For racing it's a different story. I've gone back and forth between single and double setups. Single ring is simpler to deal with, and you might find it to be more reliable (i.e. less problems with chain coming off, or problems shifting when you want). But, sometimes the 1X11 setup's gear range is not a perfect setup for the particular course. For instance, a slow/muddy/hilly/technical course may keep you in small gears most of the time, so I would purposely swap out my front chain ring for a smaller one in that case. Conversely, a fast/dry/flat/non-technical course will be best with a bigger chainring up front. With a double ring setup, you don't really need to change things around for the particular course because you've got a wider gear range. But, more things can go wrong with a double setup sometimes.
You're basically describing the benefit of 1x and why you should run it if you race. Install the correct ring for the course and have simpler and much more reliable shifting.
 

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You're basically describing the benefit of 1x and why you should run it if you race. Install the correct ring for the course and have simpler and much more reliable shifting.
Well, sort of. I was trying to say though that there are tradeoffs. And when you are racing you probably want to be very particular in the choice of 1X vs 2X. Yes, IMO 1X has the benefit that it is simpler and more reliable overall. But, if you've got a course where you have both fast sections and technical sections where you could also use the low gear, then a 2X would be better. Also, if you have the luxury of a pit crew so that you can swap for a clean bike on any lap, then the risk of problems is less with the 2X.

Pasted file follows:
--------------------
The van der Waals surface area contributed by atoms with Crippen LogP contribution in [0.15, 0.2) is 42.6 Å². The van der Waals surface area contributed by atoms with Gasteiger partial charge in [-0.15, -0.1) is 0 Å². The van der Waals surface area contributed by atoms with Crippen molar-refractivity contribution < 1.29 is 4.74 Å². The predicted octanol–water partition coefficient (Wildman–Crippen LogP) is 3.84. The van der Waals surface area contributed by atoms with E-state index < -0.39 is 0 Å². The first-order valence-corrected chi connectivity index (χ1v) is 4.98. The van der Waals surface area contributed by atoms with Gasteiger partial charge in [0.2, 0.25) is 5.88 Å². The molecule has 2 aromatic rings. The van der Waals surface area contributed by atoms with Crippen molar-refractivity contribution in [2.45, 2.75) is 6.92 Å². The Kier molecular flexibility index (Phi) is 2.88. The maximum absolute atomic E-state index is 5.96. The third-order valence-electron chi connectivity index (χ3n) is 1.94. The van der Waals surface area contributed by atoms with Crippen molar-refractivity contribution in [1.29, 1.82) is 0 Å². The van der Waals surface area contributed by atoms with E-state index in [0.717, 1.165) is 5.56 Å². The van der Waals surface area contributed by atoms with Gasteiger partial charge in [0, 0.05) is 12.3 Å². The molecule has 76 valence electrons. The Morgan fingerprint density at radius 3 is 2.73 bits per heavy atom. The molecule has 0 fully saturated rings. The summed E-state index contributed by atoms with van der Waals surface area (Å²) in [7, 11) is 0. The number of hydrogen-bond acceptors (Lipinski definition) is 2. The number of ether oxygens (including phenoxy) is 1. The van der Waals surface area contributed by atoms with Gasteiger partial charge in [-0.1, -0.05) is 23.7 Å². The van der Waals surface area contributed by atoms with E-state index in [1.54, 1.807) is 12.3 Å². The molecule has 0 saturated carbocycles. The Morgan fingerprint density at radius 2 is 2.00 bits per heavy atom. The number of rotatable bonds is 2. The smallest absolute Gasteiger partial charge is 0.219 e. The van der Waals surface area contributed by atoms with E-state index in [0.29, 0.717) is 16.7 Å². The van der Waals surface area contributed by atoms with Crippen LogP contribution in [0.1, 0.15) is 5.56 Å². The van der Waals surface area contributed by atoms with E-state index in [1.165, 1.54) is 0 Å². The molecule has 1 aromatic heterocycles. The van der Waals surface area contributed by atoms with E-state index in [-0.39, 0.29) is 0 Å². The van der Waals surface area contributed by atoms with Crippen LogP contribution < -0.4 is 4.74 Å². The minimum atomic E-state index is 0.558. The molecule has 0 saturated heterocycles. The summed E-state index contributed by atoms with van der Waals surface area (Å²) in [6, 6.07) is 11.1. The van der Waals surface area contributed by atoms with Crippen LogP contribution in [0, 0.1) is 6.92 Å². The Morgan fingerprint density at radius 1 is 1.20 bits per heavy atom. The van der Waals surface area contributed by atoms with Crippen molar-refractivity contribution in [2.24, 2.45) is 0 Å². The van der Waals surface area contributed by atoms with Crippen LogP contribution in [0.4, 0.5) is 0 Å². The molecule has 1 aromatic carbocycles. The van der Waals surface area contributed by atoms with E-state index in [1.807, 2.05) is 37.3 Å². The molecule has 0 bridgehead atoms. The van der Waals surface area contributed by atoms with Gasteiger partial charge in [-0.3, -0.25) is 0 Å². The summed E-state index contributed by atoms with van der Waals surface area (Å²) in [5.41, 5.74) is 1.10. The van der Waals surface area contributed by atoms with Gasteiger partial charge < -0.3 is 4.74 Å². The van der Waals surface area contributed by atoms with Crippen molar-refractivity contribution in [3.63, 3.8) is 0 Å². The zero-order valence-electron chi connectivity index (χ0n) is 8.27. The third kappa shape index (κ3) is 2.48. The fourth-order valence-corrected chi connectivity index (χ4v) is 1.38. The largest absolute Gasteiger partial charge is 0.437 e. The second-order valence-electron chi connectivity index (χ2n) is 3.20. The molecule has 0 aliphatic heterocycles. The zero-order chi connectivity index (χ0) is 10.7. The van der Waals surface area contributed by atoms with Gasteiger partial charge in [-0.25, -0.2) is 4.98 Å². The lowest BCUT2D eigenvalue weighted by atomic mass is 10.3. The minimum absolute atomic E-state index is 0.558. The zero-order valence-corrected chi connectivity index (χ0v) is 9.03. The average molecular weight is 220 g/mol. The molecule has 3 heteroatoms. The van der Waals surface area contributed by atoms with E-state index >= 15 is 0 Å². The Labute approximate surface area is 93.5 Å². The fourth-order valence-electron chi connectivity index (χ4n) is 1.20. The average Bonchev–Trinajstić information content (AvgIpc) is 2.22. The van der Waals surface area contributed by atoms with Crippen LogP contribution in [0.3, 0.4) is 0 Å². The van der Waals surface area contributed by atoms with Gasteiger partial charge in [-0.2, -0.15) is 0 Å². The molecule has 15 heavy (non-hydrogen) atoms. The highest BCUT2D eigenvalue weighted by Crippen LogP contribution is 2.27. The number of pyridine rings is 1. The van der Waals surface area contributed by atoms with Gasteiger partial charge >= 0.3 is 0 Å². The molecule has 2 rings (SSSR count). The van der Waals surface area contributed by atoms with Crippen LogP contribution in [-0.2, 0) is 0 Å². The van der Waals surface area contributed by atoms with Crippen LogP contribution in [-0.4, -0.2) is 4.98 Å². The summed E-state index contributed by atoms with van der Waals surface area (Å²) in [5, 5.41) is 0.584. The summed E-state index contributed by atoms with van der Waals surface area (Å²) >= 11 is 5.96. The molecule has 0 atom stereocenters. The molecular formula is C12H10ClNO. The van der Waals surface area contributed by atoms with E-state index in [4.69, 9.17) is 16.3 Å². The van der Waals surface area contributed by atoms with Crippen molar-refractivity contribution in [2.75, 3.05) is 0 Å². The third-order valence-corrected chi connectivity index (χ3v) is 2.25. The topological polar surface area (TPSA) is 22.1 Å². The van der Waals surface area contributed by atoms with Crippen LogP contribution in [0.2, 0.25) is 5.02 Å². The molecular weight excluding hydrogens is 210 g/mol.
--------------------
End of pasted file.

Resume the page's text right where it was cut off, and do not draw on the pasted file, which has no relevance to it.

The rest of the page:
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I just test-rode a Santa Cruz mtn bike today that has 1 X 11. I'm not sure why, but maybe something to do with how the frame shock works. Anyway, I don't see any advantage apart from not having a front derailleur to shift, but the proper solution to this problem is spelled Di2. My old mtn bike has a triple, and the lowest gears are too low. The 1 X 11 was certainly adequate for my needs, but I fail to see why it is an advantage. I had some trouble on some hills, but it wasn't the gearing; it was the incompetence of the pilot. Nothing obligates you to shift the front derailleur, but I kind of like having that option when I need it. If you keep it adjusted, the chain usually doesn't fly off even with mechanical shifting. But get Di2 and hydraulic discs. They look nice on a steel frame...

Less moving parts
Don't you mean "Fewer moving parts"? :winkie-of-absolution:
 

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The 1 X 11 was certainly adequate for my needs, but I fail to see why it is an advantage.